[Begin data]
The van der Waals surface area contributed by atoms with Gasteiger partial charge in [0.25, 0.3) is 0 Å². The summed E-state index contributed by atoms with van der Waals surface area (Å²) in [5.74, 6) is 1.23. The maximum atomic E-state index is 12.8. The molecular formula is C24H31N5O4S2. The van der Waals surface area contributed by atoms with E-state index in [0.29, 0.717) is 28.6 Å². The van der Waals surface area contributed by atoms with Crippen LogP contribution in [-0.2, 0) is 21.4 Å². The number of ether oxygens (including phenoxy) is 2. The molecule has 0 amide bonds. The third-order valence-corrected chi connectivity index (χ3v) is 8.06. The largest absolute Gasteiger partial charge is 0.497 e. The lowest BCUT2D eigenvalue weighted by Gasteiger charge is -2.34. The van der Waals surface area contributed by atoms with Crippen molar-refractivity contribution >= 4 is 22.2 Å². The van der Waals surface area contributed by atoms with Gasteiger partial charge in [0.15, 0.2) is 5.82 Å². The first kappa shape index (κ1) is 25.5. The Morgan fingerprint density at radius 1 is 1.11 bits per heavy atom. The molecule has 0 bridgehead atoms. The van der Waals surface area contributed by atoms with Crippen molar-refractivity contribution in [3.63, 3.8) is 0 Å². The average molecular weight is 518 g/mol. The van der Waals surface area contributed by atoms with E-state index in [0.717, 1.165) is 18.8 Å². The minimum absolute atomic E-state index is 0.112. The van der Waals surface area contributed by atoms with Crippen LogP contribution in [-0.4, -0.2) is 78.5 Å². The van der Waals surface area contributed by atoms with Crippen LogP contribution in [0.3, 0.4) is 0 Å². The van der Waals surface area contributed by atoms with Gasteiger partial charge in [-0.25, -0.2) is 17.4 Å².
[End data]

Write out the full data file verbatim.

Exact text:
The van der Waals surface area contributed by atoms with Gasteiger partial charge in [0.25, 0.3) is 0 Å². The summed E-state index contributed by atoms with van der Waals surface area (Å²) in [5.74, 6) is 1.23. The maximum atomic E-state index is 12.8. The molecular formula is C24H31N5O4S2. The van der Waals surface area contributed by atoms with E-state index in [0.29, 0.717) is 28.6 Å². The van der Waals surface area contributed by atoms with Crippen LogP contribution in [-0.2, 0) is 21.4 Å². The number of ether oxygens (including phenoxy) is 2. The molecule has 0 amide bonds. The third-order valence-corrected chi connectivity index (χ3v) is 8.06. The largest absolute Gasteiger partial charge is 0.497 e. The lowest BCUT2D eigenvalue weighted by Gasteiger charge is -2.34. The van der Waals surface area contributed by atoms with Crippen molar-refractivity contribution >= 4 is 22.2 Å². The van der Waals surface area contributed by atoms with Gasteiger partial charge in [0.15, 0.2) is 5.82 Å². The first kappa shape index (κ1) is 25.5. The Morgan fingerprint density at radius 1 is 1.11 bits per heavy atom. The molecule has 0 bridgehead atoms. The van der Waals surface area contributed by atoms with Crippen molar-refractivity contribution in [3.63, 3.8) is 0 Å². The average molecular weight is 518 g/mol. The van der Waals surface area contributed by atoms with E-state index in [0.717, 1.165) is 18.8 Å². The minimum absolute atomic E-state index is 0.112. The van der Waals surface area contributed by atoms with Crippen LogP contribution in [-0.4, -0.2) is 78.5 Å². The van der Waals surface area contributed by atoms with Crippen LogP contribution in [0.3, 0.4) is 0 Å². The van der Waals surface area contributed by atoms with Gasteiger partial charge in [-0.25, -0.2) is 17.4 Å².